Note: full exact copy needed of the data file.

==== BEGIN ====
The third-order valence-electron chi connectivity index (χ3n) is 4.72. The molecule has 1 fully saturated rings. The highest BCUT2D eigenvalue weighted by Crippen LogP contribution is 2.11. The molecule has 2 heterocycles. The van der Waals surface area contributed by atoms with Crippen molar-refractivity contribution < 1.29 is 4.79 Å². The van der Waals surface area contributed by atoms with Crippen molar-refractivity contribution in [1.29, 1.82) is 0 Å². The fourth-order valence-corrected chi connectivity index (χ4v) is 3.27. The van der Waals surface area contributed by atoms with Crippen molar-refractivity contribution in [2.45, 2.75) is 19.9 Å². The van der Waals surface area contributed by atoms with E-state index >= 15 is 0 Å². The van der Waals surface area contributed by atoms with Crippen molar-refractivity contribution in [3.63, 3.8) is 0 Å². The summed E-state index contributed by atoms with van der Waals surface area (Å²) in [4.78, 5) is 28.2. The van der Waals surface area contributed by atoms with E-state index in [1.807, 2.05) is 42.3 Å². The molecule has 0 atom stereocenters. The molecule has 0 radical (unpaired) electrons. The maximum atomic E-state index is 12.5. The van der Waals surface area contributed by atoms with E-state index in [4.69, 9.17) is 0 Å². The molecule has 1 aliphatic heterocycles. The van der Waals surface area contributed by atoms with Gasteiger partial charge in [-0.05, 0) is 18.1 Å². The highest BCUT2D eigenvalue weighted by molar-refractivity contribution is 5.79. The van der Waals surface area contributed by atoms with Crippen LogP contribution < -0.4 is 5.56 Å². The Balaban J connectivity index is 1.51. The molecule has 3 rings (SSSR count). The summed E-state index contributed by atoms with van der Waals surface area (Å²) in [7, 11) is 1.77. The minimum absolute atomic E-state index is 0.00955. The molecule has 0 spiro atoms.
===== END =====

The third-order valence-electron chi connectivity index (χ3n) is 4.72. The molecule has 1 fully saturated rings. The highest BCUT2D eigenvalue weighted by Crippen LogP contribution is 2.11. The molecule has 2 heterocycles. The van der Waals surface area contributed by atoms with Crippen molar-refractivity contribution < 1.29 is 4.79 Å². The van der Waals surface area contributed by atoms with Crippen molar-refractivity contribution in [1.29, 1.82) is 0 Å². The fourth-order valence-corrected chi connectivity index (χ4v) is 3.27. The van der Waals surface area contributed by atoms with Crippen molar-refractivity contribution in [2.45, 2.75) is 19.9 Å². The van der Waals surface area contributed by atoms with E-state index >= 15 is 0 Å². The van der Waals surface area contributed by atoms with Crippen molar-refractivity contribution in [3.63, 3.8) is 0 Å². The summed E-state index contributed by atoms with van der Waals surface area (Å²) in [4.78, 5) is 28.2. The van der Waals surface area contributed by atoms with E-state index in [1.807, 2.05) is 42.3 Å². The molecule has 0 atom stereocenters. The molecule has 0 radical (unpaired) electrons. The maximum atomic E-state index is 12.5. The van der Waals surface area contributed by atoms with E-state index in [4.69, 9.17) is 0 Å². The molecule has 1 aliphatic heterocycles. The van der Waals surface area contributed by atoms with Gasteiger partial charge in [-0.05, 0) is 18.1 Å². The highest BCUT2D eigenvalue weighted by molar-refractivity contribution is 5.79. The van der Waals surface area contributed by atoms with Crippen LogP contribution < -0.4 is 5.56 Å². The Balaban J connectivity index is 1.51. The molecule has 3 rings (SSSR count). The summed E-state index contributed by atoms with van der Waals surface area (Å²) in [7, 11) is 1.77. The minimum absolute atomic E-state index is 0.00955. The molecule has 0 spiro atoms.